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Re: [AUDITORY] Ear Probe Mics and detecting the heartbeat?

On Jun 29 2013, Jelfs, Sam wrote:
Dear List,

Just a question for those of you with experience using ear probe microphones, do you ever hear the heartbeat? I've built a couple of in-ear microphones, and can hear my own heartbeat, but the quality is relatively poor, and only works in very low-noise conditions. I was looking in to using dedicated probe mics, such as Etymotic ER-7C (http://www.etymotic.com/pro/er7c-ts.aspx) and whether that might give me a better signal-to-noise ratio, but just wondered if anyone has any experience of this before I buy some.


The er7 has too high a noise floor for this. I would suggest the er10c, the dpoae system from etymotic. http://www.etymotic.com/pro/er10c.aspx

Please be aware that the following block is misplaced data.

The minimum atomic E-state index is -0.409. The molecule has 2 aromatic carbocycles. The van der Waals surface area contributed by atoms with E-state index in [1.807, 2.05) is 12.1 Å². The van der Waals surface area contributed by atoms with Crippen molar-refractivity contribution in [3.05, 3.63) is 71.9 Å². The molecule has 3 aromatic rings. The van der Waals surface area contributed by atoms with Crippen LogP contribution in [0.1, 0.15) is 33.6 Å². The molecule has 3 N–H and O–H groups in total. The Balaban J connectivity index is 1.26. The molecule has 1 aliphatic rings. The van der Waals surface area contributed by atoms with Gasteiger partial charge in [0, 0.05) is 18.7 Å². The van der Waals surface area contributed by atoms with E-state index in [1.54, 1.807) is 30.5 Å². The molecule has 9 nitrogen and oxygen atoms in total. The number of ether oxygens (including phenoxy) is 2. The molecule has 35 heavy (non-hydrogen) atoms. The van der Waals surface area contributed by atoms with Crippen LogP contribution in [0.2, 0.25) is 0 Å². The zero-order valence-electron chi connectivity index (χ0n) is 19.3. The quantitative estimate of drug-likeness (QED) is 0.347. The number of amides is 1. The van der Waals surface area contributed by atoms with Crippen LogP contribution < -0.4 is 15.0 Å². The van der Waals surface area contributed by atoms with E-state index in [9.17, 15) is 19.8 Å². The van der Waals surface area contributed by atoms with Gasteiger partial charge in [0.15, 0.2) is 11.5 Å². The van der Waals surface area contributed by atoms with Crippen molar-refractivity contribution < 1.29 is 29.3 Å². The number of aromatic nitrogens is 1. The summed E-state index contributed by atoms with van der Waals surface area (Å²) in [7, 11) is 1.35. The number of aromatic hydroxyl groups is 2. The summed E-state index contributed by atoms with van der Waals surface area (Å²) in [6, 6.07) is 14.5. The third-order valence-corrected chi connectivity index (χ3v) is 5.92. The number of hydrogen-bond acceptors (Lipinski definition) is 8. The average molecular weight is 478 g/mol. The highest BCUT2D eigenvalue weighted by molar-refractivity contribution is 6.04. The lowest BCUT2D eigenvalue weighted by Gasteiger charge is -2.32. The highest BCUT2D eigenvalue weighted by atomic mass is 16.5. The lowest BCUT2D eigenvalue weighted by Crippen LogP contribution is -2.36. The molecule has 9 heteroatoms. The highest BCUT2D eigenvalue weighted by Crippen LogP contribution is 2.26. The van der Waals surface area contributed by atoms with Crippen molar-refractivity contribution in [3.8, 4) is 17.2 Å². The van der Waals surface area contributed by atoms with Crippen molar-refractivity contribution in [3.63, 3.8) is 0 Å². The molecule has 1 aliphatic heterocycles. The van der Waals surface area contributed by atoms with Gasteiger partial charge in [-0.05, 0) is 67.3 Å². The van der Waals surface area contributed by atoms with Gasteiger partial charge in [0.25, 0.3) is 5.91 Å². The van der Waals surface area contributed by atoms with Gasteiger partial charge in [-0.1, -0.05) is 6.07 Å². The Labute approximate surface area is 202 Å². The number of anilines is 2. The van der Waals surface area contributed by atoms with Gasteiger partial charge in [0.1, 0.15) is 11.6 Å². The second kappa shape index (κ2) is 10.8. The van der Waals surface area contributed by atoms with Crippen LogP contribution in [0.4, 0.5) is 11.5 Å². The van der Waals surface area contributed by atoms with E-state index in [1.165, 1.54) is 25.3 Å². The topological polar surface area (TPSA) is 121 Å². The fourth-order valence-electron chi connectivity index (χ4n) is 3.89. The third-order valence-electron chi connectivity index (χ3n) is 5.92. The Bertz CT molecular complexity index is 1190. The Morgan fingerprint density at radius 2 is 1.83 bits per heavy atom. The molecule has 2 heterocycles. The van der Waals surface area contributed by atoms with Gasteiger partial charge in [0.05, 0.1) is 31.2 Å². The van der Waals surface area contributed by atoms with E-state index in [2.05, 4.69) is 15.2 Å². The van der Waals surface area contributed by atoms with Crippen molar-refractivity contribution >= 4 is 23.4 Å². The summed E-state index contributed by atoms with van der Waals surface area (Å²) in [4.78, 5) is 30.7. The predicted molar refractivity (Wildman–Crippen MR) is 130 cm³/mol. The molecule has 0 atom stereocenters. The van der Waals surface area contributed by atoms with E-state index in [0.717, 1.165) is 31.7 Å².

However, the main problem is that the low-frequency response of these systems is not adequate for these measures, since the heartbeat energy is centred below 100 Hz, and even lower (1-40 Hz). The er10c can be modified quite easily to do this (but lists at $2000- each). Alternatively, you could build your own microphone system, We used flat-response microphones from the Knowles FG series electrets, with a suitable in-house preamplifier, and could show flat response down to below 10 Hz.

Additionally/alternatively, depending on how much you occlude the meatus, you can let the occlusion effect bring you up above the noise floor. We observed circa 40(average) - 50 (max) dB of occlusion below 40 Hz with realistic plugging (performed by a competent audiologist and/or ENT surgeon). Our recorded SPLs turned out to have a total power between 80-90 dB SPL (4-30 Hz, obviously unweighted).

The work is in press to appear in a future edition of Ear & Hearing by Stone, Paul, Axon & Moore.


Michael Stone.

Michael Stone
Senior Research Associate
Auditory Perception Group
Dept. of Psychology
University of Cambridge
Downing Street
Cambridge CB23EB

Website: hearing.psychol.cam.ac.uk